Thursday, April 9, 2009

8 Non-carbon energy sources

Two ways to reduce carbon dioxide emissions from power plants:
  1. Use existing technologies and better carbon-management practices to cut CO2 releases. Scientific American magazine calls this Plan A.
  2. Generate energy through new technologies that bring emissions down to zero -- Plan B.
The Scientific American story linked above is a recent repost of September 2006 story that focuses on Plan B. It describes 8 potential energy sources that discharge no CO2.

Some of the technologies the story mentions have advanced somewhat, while other new ones have emerged. It's an interesting analysis of what's out there. I found myself generally agreeing with the author's predictions.

The 8 energy sources are:
  1. Nuclear fusion. Considerable progress has been made in this field since the Scientific American story ran.
  2. High-altitude wind. Some serious winds blow at 33,000 feet, where, at certain latitudes, they pack 5,000 to 10,000 watts of power per square meter.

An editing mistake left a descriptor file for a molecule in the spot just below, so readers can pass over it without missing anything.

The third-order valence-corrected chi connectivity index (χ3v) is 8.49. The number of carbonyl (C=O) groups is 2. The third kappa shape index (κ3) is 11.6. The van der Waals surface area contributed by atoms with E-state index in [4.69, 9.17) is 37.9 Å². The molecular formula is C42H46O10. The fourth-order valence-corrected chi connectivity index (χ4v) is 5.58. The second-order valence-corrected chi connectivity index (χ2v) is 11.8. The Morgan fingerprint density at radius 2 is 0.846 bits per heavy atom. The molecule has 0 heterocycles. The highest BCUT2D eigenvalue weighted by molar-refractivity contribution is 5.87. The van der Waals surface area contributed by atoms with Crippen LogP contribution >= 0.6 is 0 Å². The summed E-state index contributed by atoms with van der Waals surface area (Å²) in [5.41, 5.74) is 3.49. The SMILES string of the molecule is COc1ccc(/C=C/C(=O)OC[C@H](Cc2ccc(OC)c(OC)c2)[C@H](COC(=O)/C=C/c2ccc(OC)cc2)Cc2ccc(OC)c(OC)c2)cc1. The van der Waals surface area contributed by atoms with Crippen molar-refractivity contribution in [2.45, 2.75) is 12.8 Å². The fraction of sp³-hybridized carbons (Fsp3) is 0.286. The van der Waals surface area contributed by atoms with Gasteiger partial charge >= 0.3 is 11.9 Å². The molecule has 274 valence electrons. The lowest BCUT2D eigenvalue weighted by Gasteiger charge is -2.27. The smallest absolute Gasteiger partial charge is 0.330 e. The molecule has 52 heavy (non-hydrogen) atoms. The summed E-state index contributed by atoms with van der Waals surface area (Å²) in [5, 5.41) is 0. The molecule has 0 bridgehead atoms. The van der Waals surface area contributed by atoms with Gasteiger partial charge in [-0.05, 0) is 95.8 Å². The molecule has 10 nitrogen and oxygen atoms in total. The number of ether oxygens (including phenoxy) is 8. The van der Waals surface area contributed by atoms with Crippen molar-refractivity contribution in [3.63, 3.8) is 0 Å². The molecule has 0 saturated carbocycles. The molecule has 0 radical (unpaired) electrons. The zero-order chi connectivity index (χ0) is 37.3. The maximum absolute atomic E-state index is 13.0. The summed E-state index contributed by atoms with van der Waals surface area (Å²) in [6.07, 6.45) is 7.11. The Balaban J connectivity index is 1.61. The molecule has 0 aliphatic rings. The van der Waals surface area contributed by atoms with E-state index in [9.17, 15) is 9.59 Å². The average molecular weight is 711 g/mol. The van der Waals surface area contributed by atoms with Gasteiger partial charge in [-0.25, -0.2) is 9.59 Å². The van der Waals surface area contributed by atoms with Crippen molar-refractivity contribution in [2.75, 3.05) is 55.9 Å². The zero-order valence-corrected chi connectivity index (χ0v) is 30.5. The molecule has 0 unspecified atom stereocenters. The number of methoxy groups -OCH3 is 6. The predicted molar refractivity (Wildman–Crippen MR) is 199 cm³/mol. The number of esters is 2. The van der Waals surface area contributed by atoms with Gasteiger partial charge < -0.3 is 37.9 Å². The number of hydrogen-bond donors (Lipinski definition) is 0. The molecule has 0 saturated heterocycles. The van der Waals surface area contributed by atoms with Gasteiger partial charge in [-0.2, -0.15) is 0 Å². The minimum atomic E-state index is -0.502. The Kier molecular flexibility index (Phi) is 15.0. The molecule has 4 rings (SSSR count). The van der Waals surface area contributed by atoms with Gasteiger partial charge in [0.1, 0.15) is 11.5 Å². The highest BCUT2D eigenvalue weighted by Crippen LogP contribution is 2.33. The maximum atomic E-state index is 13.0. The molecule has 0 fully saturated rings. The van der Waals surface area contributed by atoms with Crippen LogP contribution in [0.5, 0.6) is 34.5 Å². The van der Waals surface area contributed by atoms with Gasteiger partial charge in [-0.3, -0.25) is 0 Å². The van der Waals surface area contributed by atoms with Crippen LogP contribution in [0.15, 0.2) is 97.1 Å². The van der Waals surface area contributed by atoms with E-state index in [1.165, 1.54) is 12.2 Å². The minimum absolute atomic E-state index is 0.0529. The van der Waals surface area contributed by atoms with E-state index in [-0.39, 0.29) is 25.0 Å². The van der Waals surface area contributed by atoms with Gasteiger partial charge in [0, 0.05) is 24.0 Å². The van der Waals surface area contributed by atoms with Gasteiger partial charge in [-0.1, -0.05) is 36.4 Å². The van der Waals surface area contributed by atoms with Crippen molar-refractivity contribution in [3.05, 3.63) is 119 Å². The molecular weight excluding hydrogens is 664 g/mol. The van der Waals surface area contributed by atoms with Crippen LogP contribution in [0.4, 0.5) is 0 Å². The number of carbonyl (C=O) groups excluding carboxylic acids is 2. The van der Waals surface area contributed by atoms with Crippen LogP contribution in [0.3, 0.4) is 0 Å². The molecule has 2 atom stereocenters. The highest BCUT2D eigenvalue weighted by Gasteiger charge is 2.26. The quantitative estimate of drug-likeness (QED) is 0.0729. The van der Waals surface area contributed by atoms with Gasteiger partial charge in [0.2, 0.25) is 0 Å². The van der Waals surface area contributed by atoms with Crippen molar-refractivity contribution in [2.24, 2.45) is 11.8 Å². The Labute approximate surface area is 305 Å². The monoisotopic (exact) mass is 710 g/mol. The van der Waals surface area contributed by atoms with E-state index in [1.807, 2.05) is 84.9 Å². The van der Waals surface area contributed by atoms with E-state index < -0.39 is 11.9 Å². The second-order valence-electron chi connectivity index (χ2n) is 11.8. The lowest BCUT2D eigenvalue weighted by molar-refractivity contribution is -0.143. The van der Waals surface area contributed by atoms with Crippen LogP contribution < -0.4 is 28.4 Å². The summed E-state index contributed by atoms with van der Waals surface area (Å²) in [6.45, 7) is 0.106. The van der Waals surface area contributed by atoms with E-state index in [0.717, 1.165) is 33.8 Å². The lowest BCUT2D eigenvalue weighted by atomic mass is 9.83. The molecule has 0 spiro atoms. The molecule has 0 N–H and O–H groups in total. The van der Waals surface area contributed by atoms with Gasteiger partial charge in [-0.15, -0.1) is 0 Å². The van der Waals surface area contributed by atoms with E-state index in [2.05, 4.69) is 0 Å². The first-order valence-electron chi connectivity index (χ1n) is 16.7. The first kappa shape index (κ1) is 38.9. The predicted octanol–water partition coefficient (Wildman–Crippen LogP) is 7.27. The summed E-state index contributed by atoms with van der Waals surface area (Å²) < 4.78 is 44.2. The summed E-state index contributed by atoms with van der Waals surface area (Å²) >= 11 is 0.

3. Sci-fi solutions, such as cold fusion, bubble fusion, and matter-antimatter reactions. Unrealistic, says the story's author.
  4. Space-based solar power. In space, the sun never sets.
  5. Nanotech solar cells. Because it's going to be a long time before silicon-based solar cells can compete with grid power on price.
  6. A global supergrid. A worldwide network of supercooled, superconducting wires. Not so much a source of energy as a means of efficiently distributing it.
  7. Waves and tides. These sources are already being tapped in several places around the world. A proposed project in the UK's Severn River will be the world's largest.
  8. Designer microbes. Bespoke cells that could, for example, convert cellulose to fuel, or turn the carbon dioxide from a smokestack into natural gas.
(Photo: Carbon dioxide crystals. Credit: USDA Beltsville Agricultural Research Center.)

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